Good Question


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2 responses to “Good Question

  1. Uhhhhh……
    For some reason, that reminds me of an article I once read about the composition of Cool-Whip. It was terrifying.

    You want terrifying? Recently a Dairy Queen opened up in David along my bus route. I stopped in a couple of days after the grand opening and had a hot fudge sundae. There was a lot of back and forth on a local “forum” () about the introduction of a new gringo assault on Panamanian culture which lead someone to post this comment on the chemical makeup of Dairy Queen’s “ice cream” . . .

    Vanessa Farquharson, National Post · 2008

    At first it’s just cold, like regular ice cream. But once it’s in your mouth, eating soft serve can taste remarkably like liquid plastic.

    It was first poured into cones in Illinois in the late 1930s, when both J.F. McCullough (the founder of Dairy Queen) and Tom Carvel pumped cream with air to make the treat. The air content can vary from cone to cone, but at its highest can reach up to 60% (so the $1.75 is really for air, with a bit of ice cream).

    The nutritional bonus is that all that air leaves less room for dairy fat. On the downside, a product that goes into a machine as liquid and powder and comes out two seconds later as a mix of solids and air before quickly melting back into liquid has more than its share of artificial ingredients.

    But just how artificial is soft-serve ice cream? In the vein of Steve Ettlinger’s best-selling book Twinkie, Deconstructed, we break down all the ingredients in a chemical cone— the ones that come after milk and sugar.

    Corn syrup To make corn syrup enzymes are added to corn starch, breaking it down into a gooey mixture of glucose, dextrose and maltose. All those -oses are mainly used to thicken the cone, but they also soften texture, add volume, stop crystallization and enhance flavor.

    Artificial flavours ’Nuff said.

    Guar gum Typically produced in powder form, manufacturers like it because it’s so cheap — it has almost 8x the water-thickening potency of cornstarch so only a small amount is needed. It can be used as an emulsifier, as it prevents oil droplets from coalescing, or as a stabilizer because it stops solids from settling.

    Calcium sulfate A common lab and industrial chemical, calcium sulfate is used as a desiccant and a coagulant (in other words, to dry and to clot). Partially dehydrated gypsum is also known as plaster, which is great for repairing drywall or making casts. The commercial sources of calcium sulfate may be either animal-derived (from cow or pig), vegetable-derived or synthetically manufactured.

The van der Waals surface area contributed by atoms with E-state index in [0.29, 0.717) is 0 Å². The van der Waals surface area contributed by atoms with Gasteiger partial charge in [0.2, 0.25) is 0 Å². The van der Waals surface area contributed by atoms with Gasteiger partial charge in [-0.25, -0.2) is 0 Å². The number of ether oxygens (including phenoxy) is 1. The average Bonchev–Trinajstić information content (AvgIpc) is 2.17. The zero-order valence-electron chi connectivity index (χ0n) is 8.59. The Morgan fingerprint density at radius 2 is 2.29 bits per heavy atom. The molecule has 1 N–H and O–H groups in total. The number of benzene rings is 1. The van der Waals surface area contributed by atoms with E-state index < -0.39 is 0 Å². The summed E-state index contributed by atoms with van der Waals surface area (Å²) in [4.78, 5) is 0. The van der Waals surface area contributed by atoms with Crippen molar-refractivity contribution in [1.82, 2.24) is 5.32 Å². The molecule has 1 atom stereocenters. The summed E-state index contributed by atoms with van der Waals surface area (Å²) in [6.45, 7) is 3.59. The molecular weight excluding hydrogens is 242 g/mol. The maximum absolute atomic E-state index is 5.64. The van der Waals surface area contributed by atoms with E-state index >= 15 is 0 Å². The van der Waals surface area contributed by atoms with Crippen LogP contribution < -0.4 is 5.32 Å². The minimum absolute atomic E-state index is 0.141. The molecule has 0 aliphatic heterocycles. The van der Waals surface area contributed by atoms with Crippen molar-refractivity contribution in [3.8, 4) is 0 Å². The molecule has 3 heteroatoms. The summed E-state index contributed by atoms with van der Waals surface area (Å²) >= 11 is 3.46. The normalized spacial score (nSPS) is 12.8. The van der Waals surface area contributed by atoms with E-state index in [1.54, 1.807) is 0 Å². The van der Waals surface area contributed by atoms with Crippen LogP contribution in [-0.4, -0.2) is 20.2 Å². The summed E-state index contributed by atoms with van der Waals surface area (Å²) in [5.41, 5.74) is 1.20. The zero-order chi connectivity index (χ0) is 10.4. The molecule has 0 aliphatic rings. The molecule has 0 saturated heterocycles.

Cellulose gum One of the most common thickening agents used by the processed-food industry due to its versatility and efficiency. Fun fact: It’s also part of many non-food products, such as K-Y Jelly, toothpaste, laxatives, diet pills and paint!

    Polysorbates 65 and 80 These are emulsifying agents, often used in soft serve to prevent milk proteins from completely coating the fat droplets. This allows them to join together, which locks air in the mixture and provides a firmer texture. Polysorbate 80, a viscous, water-soluble yellow liquid, has been linked in numerous studies to infertility in mice.

    Carrageenan A naturally occurring family of carbohydrates extracted from red seaweed.

    Magnesium hydroxide An inorganic compound, magnesium hydroxide is a common component of antacids and laxatives that interferes with the absorption of folic acid and iron.

    NOTE: This is nothing compared to the dips and toppings. If you opted for, say, a soft-serve ice cream with strawberry syrup, you’d have to contend with these ingredients: E405 propylene glycol alginate, E412 guar gum, E413 tragacanth, E414 acacia, E415 xanthan gum, modified corn starch, E296 malic acid, E211 sodium benzoate & E202 potassium sorbate, artificial flavours, E129 FD&C Red, No. 40, E133 FD&C Blue No. 1.

    How’s THAT for yummy?

  2. Rick Rueter

    This is chemical warfare to be used as a last resort. A 50/50 mixture of icing sugar (yummy to bugs) and baking soda works well for many creepy crawlies (makes them snap, crackle and pop since they have no natural way of dispelling the resulting CO2 gas). Borax and diatomaceous earth work by coarse crystals rupturing soft exoskeleton in joints so the critters die of dehydration.

    You might also see a more recent post about my “pets.” The house geckos do a pretty good job. I’ve only ever seen one or two roaches here in the house.